It was said of Elijah that he would come to prepare the way of the Messiah, “He will reconcile parents to their children and children to their parents” (Mal 3:24; cf Lk 1:17), in other words, they hoped that Elijah would come to rebuild community life. Elijah was known as “a man wearing a hair cloak…and a leather loincloth” (2 Kg 1:8). Mark says that John wore camel hair. He was saying clearly that John the Baptist had come to fulfil the mission of the Prophet Elijah (Mk 9:11-13).
In the 70’s, the time when Mark was writing, many people thought that John the Baptist was the Messiah (cf. Acts 19:1-3). To help them discern, Mark reports John’s own words: After me is coming someone who is more powerful than me, and I am not fit to kneel down and undo the strap of his sandals. I have baptised you with water, but he will baptise you with the Holy Spirit. Mark says that John points the way to Jesus. He tells the Community that John was not the Messiah, but his precursor.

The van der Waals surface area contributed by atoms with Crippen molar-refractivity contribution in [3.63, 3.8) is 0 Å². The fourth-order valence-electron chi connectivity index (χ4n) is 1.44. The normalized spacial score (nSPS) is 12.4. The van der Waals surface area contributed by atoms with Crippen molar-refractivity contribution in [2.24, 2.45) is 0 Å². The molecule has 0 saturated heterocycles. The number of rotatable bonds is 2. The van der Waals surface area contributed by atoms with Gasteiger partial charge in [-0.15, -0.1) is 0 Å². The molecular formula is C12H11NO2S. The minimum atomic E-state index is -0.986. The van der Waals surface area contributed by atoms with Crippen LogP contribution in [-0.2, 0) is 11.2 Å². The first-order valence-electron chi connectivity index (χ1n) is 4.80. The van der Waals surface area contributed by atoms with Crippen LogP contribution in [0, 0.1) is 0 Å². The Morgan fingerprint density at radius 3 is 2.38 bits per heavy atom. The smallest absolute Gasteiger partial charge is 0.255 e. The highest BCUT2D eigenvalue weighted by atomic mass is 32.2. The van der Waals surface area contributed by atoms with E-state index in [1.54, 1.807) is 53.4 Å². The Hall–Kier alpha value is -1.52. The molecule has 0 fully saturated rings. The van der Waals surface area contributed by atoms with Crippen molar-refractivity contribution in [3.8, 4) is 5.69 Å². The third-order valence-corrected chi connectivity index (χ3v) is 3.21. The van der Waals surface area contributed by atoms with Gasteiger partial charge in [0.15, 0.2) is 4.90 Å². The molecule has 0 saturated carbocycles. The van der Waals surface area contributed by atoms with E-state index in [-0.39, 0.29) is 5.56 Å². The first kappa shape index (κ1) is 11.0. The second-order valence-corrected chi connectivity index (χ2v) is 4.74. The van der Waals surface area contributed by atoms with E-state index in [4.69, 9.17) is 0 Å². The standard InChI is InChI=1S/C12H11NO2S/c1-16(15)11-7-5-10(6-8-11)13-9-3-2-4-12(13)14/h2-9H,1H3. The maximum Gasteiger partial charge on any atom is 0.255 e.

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The solemn proclamation of the Good News (Mk 1:9-11)
People thought that John’s baptism came from God! (Mk 11:32). Like the people, Jesus also saw that God was manifesting himself in John’s message. That is why he left Nazareth, went to the Jordan and stood in line to be baptised. As he was about to be baptised, Jesus had a deep experience of God. He saw the heavens open and the Holy Spirit descending on him, and the voice of the Father saying: You are my Son, the Beloved, my favour rests on you. These few words include three very important points.
i) Jesus experienced God as Father and himself as Son. Herein lies the great novelty that he communicates to us: God is Father. The God who was distant as the Most High Lord, draws near to us as Father, quite close as Abbà, Dad. This is the heart of the Good News that Jesus brings to us.
ii) There is a phrase that Jesus heard from the Father and from the prophet Isaiah where the Messiah is proclaimed as the Servant of God and of the people (Is 42:1). The Father was announcing to Jesus his mission as Messiah Servant, and not as glorious King. Jesus took on this mission of service and was faithful to it even to dying, and dying on the cross! (cf. Phil 2:7-8) He said: "I did not come to be served, but to serve!” (Mk 10:45).